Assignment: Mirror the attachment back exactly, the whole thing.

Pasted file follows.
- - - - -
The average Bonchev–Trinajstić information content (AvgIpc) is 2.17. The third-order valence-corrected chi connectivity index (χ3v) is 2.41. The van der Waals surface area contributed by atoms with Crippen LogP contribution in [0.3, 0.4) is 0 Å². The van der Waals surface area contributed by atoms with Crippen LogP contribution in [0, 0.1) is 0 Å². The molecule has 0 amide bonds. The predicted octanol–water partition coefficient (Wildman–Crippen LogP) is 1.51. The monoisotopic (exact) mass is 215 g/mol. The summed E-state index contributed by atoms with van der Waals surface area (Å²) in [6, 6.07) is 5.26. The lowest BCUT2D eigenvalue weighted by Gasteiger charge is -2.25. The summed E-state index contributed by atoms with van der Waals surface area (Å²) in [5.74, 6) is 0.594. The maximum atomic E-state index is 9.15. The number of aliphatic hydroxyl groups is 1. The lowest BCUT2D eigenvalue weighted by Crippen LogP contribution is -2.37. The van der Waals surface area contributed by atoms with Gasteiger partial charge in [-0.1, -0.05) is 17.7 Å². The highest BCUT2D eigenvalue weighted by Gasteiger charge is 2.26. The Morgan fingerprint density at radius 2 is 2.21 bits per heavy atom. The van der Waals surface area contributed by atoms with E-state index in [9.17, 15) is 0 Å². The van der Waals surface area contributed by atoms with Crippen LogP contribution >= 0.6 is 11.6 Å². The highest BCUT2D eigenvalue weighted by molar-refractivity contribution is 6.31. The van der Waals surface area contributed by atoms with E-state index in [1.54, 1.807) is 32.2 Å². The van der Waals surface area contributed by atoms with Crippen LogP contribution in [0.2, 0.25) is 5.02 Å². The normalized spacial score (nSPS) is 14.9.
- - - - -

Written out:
The average Bonchev–Trinajstić information content (AvgIpc) is 2.17. The third-order valence-corrected chi connectivity index (χ3v) is 2.41. The van der Waals surface area contributed by atoms with Crippen LogP contribution in [0.3, 0.4) is 0 Å². The van der Waals surface area contributed by atoms with Crippen LogP contribution in [0, 0.1) is 0 Å². The molecule has 0 amide bonds. The predicted octanol–water partition coefficient (Wildman–Crippen LogP) is 1.51. The monoisotopic (exact) mass is 215 g/mol. The summed E-state index contributed by atoms with van der Waals surface area (Å²) in [6, 6.07) is 5.26. The lowest BCUT2D eigenvalue weighted by Gasteiger charge is -2.25. The summed E-state index contributed by atoms with van der Waals surface area (Å²) in [5.74, 6) is 0.594. The maximum atomic E-state index is 9.15. The number of aliphatic hydroxyl groups is 1. The lowest BCUT2D eigenvalue weighted by Crippen LogP contribution is -2.37. The van der Waals surface area contributed by atoms with Gasteiger partial charge in [-0.1, -0.05) is 17.7 Å². The highest BCUT2D eigenvalue weighted by Gasteiger charge is 2.26. The Morgan fingerprint density at radius 2 is 2.21 bits per heavy atom. The van der Waals surface area contributed by atoms with E-state index in [9.17, 15) is 0 Å². The van der Waals surface area contributed by atoms with Crippen LogP contribution >= 0.6 is 11.6 Å². The highest BCUT2D eigenvalue weighted by molar-refractivity contribution is 6.31. The van der Waals surface area contributed by atoms with E-state index in [1.54, 1.807) is 32.2 Å². The van der Waals surface area contributed by atoms with Crippen LogP contribution in [0.2, 0.25) is 5.02 Å². The normalized spacial score (nSPS) is 14.9.